- Business Solutions
Life on the road has been a lifestyle and goal of many travelers for decades. Whether it was Jack Kerouac who first inspired freedom-seekers in the 1970s, or the VW Westfalia, young people to this day still seek the solace that’s found on the road.
Current trends like vanlife and overlanding have never been about the vehicles, but about the lifestyle: free from a desk job and a rent or mortgage; able to explore the country as opposed to stay in the same place. There’s a reason why the #vanlife hashtag has taken off in recent years.
But how do you actually get an adventure mobile you can live in?
Before you build out your van or overlander, you need the whip first. It’s easy to get carried away with the idea of driving a bright yellow VW Westfalia but you need to be sure you are actually getting what you need and not just what you want in your home on wheels. Do your research. Sprinter vans have become popular because they are reliable, however, repairs can run expensive. If you’re buying a vehicle on Craigslist, be sure to get it inspected.
Will you mostly take your van to the beach or off-road? Knowing roughly how you’ll be using your van, and the area you’ll call home, is important for things like tire selection. Be sure to do your homework on what you might need for your vehicle depending on your lifestyle.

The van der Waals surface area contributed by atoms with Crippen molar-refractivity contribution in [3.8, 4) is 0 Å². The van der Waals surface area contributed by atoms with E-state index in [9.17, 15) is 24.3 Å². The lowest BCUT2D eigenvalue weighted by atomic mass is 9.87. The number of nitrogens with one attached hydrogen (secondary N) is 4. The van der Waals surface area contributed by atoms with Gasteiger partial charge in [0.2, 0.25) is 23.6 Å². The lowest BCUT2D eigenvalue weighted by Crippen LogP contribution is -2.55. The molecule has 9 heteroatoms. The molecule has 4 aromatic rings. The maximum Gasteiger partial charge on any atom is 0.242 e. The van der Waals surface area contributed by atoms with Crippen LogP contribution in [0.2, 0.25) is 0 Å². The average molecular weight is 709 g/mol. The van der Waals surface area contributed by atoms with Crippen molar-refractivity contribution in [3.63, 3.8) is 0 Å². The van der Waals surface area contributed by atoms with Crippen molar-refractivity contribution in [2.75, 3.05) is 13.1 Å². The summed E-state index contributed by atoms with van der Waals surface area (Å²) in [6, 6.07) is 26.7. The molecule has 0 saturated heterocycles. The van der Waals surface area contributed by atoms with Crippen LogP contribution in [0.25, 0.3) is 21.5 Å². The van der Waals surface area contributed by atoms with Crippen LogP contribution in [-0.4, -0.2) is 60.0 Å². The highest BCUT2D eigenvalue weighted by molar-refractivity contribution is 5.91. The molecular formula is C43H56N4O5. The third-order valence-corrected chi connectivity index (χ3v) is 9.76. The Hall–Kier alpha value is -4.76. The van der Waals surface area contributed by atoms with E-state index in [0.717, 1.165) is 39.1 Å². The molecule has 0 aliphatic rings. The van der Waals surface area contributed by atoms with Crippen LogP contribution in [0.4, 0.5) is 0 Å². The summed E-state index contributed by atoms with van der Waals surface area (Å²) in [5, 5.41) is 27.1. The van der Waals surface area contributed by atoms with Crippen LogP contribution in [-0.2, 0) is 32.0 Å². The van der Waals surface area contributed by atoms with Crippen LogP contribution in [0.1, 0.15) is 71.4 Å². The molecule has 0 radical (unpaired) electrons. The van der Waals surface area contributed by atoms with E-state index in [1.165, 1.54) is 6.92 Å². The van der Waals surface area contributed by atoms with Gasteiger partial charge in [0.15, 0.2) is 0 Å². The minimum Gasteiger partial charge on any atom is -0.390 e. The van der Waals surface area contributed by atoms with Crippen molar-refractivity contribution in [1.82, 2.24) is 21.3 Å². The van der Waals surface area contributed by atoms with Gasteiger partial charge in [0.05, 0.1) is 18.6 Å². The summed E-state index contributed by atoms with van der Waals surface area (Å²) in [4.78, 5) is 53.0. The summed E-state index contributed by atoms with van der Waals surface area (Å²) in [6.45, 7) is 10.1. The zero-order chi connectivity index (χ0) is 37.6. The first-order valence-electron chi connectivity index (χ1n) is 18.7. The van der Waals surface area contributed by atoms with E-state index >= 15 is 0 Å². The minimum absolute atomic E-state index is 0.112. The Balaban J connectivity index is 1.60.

How you use your van is the most important question to answer before you hammer anything into place. Will your van strictly be used as a home that you drive, or will you sometimes need it to haul ski equipment? If it’s the latter, you will need to have furniture that is moveable and adjustable. Be sure to lay out the inside of your vehicle multiple times–test to see how you will use the space, and what storage you will need.
When you begin to build out your van, trailer, or overlander, it’s important to remember that materials matter. Though linoleum faux wood flooring might look fashionable, it is sure to peel and get scratched up after intense use. Once your vehicle is laid out and nailed in, it becomes harder to replace these materials.
Though the vehicle might be a large upfront cost, you will have a ways to go before you are done spending money. When budgeting, keep in mind whether or not you want to invest in solar power, since it allows you to not worry about electrical hookups when camping. Also, don’t forget to budget for the buildout, which depending on what you do, can cost a lot—try to use secondhand materials to cut down on costs.
Like many things, we underestimate the time it takes to get something done, and van buildouts are no different. Try to start with the most critical buildout, for example, a bed if you plan to live in your van. The other things will be built gradually as you embark on your journey from city life to vanlife.